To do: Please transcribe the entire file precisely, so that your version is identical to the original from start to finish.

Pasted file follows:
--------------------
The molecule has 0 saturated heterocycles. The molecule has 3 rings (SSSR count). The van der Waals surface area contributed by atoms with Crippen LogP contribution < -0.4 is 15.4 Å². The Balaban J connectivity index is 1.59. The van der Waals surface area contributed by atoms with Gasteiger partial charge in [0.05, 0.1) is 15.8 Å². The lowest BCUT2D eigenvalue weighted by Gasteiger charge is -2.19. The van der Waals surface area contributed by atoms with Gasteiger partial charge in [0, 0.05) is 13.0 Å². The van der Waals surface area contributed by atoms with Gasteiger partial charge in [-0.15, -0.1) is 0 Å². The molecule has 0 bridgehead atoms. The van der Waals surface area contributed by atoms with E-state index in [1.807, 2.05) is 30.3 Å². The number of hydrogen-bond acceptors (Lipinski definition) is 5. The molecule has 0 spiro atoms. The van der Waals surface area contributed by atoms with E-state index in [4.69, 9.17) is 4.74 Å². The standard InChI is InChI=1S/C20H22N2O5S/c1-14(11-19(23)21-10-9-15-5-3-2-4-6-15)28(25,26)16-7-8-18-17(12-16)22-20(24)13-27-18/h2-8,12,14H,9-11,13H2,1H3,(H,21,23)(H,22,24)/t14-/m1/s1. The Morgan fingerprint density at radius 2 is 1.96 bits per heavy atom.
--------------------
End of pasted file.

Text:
The molecule has 0 saturated heterocycles. The molecule has 3 rings (SSSR count). The van der Waals surface area contributed by atoms with Crippen LogP contribution < -0.4 is 15.4 Å². The Balaban J connectivity index is 1.59. The van der Waals surface area contributed by atoms with Gasteiger partial charge in [0.05, 0.1) is 15.8 Å². The lowest BCUT2D eigenvalue weighted by Gasteiger charge is -2.19. The van der Waals surface area contributed by atoms with Gasteiger partial charge in [0, 0.05) is 13.0 Å². The van der Waals surface area contributed by atoms with Gasteiger partial charge in [-0.15, -0.1) is 0 Å². The molecule has 0 bridgehead atoms. The van der Waals surface area contributed by atoms with E-state index in [1.807, 2.05) is 30.3 Å². The number of hydrogen-bond acceptors (Lipinski definition) is 5. The molecule has 0 spiro atoms. The van der Waals surface area contributed by atoms with E-state index in [4.69, 9.17) is 4.74 Å². The standard InChI is InChI=1S/C20H22N2O5S/c1-14(11-19(23)21-10-9-15-5-3-2-4-6-15)28(25,26)16-7-8-18-17(12-16)22-20(24)13-27-18/h2-8,12,14H,9-11,13H2,1H3,(H,21,23)(H,22,24)/t14-/m1/s1. The Morgan fingerprint density at radius 2 is 1.96 bits per heavy atom.